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Why Conde Nast is closing Gourmet
The critically acclaimed food magazine gets the ax despite rising circulation.
 

This is a "sad day" for anyone who loves tasty recipes, "lush photography, and endlessly curious, immensely smart travel and food writing," said Sam Sifton in The New York Times. Condé Nast announced Monday that it is closing Gourmet (which another Times blogger described as "a magazine of almost biblical status in the food world"). The news came as a shock—the "literate, beautiful," 68-year-old magazine had a rising circulation, and was "widely thought to have been safe from the economy’s depredation."

"It’s not terribly shocking that Gourmet is now getting the ax," said The Wall Street Journal in its Speakeasy blog. Stricken by a deep advertising slump, Condé Nast just underwent a three-month study by McKinsey & Co. to see how it could cut costs (three other titles— Modern Bride, Elegant Bride, and Cookie—also will be closed). There are "similarities between Gourmet and Condé’s other food title, Bon Appétit—and in this economy redundancy is death."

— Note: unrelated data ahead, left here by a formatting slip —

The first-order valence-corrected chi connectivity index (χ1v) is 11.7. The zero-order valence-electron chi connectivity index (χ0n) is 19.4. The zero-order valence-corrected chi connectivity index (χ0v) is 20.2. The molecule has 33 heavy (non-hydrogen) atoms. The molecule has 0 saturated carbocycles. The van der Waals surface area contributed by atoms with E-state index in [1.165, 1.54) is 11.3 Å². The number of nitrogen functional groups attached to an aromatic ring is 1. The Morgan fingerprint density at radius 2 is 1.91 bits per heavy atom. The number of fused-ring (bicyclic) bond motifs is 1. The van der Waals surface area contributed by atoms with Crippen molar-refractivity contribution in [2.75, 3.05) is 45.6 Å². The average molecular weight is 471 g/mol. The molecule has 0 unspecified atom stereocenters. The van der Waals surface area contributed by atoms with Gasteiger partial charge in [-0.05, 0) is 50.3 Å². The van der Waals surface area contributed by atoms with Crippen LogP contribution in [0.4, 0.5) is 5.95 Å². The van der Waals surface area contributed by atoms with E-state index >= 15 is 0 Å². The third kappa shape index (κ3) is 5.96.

To a casual reader, said Sheryl Julian in The Boston Globe, it seemed like Bon Appétit was the expendable one. Gourmet's superstar editor, Ruth Reichl, has brought the magazine many awards by focusing on publishing interesting articles. "Bon Appétit doesn't seem to care much about writing but seems to invest a lot in recipes"—if you can find them among all the food ads. "But the food ads have kept BA alive, and lack of them has made Gourmet a relic."

It's chilling to think what the food world will be like without Gourmet, said Gabriella Gershenson in Time Out New York. "What will young people today who love food aspire to? Cheaply won celebrity chefdom?" Reality TV? Blogs with nothing but restaurant gossip? Let's hope people who "crave quality" find a way to fill the void.

 

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